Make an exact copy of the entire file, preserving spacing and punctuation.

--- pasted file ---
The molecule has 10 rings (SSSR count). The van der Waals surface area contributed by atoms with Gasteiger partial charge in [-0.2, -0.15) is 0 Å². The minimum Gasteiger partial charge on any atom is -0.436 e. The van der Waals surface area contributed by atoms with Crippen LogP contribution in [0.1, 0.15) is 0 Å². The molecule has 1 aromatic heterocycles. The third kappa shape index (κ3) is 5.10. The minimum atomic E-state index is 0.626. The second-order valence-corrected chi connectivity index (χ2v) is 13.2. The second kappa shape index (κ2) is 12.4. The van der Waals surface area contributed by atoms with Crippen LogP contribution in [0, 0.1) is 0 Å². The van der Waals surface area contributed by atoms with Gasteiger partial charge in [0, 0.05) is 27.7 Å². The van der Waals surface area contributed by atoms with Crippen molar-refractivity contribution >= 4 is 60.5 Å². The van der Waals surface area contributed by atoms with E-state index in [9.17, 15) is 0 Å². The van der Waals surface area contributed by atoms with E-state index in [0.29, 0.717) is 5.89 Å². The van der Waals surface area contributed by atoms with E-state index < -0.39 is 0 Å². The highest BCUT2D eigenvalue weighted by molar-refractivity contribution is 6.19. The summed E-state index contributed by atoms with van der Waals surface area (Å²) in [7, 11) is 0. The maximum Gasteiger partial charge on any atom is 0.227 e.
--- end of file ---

The molecule has 10 rings (SSSR count). The van der Waals surface area contributed by atoms with Gasteiger partial charge in [-0.2, -0.15) is 0 Å². The minimum Gasteiger partial charge on any atom is -0.436 e. The van der Waals surface area contributed by atoms with Crippen LogP contribution in [0.1, 0.15) is 0 Å². The molecule has 1 aromatic heterocycles. The third kappa shape index (κ3) is 5.10. The minimum atomic E-state index is 0.626. The second-order valence-corrected chi connectivity index (χ2v) is 13.2. The second kappa shape index (κ2) is 12.4. The van der Waals surface area contributed by atoms with Crippen LogP contribution in [0, 0.1) is 0 Å². The van der Waals surface area contributed by atoms with Gasteiger partial charge in [0, 0.05) is 27.7 Å². The van der Waals surface area contributed by atoms with Crippen molar-refractivity contribution >= 4 is 60.5 Å². The van der Waals surface area contributed by atoms with E-state index in [9.17, 15) is 0 Å². The van der Waals surface area contributed by atoms with E-state index in [0.29, 0.717) is 5.89 Å². The van der Waals surface area contributed by atoms with E-state index < -0.39 is 0 Å². The highest BCUT2D eigenvalue weighted by molar-refractivity contribution is 6.19. The summed E-state index contributed by atoms with van der Waals surface area (Å²) in [7, 11) is 0. The maximum Gasteiger partial charge on any atom is 0.227 e.